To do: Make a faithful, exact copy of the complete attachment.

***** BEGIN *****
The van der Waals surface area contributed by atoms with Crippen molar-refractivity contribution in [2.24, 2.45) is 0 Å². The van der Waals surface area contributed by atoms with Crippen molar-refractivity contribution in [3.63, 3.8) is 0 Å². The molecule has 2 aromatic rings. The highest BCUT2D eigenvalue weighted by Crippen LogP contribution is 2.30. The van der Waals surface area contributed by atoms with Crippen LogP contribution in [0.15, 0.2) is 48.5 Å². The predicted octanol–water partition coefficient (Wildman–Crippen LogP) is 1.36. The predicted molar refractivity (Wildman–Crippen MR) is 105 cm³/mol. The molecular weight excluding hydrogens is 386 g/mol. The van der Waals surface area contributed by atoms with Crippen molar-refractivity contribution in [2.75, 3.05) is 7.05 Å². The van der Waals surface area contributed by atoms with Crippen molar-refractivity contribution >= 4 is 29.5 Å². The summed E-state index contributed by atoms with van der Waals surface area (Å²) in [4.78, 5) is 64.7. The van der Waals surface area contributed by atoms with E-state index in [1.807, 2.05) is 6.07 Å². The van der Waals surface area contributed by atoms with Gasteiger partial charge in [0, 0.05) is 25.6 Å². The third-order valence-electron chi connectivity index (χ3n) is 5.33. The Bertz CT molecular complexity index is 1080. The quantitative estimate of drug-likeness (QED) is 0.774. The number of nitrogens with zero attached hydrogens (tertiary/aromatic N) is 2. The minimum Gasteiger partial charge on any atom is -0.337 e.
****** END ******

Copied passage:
The van der Waals surface area contributed by atoms with Crippen molar-refractivity contribution in [2.24, 2.45) is 0 Å². The van der Waals surface area contributed by atoms with Crippen molar-refractivity contribution in [3.63, 3.8) is 0 Å². The molecule has 2 aromatic rings. The highest BCUT2D eigenvalue weighted by Crippen LogP contribution is 2.30. The van der Waals surface area contributed by atoms with Crippen LogP contribution in [0.15, 0.2) is 48.5 Å². The predicted octanol–water partition coefficient (Wildman–Crippen LogP) is 1.36. The predicted molar refractivity (Wildman–Crippen MR) is 105 cm³/mol. The molecular weight excluding hydrogens is 386 g/mol. The van der Waals surface area contributed by atoms with Crippen molar-refractivity contribution in [2.75, 3.05) is 7.05 Å². The van der Waals surface area contributed by atoms with Crippen molar-refractivity contribution >= 4 is 29.5 Å². The summed E-state index contributed by atoms with van der Waals surface area (Å²) in [4.78, 5) is 64.7. The van der Waals surface area contributed by atoms with E-state index in [1.807, 2.05) is 6.07 Å². The van der Waals surface area contributed by atoms with Gasteiger partial charge in [0, 0.05) is 25.6 Å². The third-order valence-electron chi connectivity index (χ3n) is 5.33. The Bertz CT molecular complexity index is 1080. The quantitative estimate of drug-likeness (QED) is 0.774. The number of nitrogens with zero attached hydrogens (tertiary/aromatic N) is 2. The minimum Gasteiger partial charge on any atom is -0.337 e.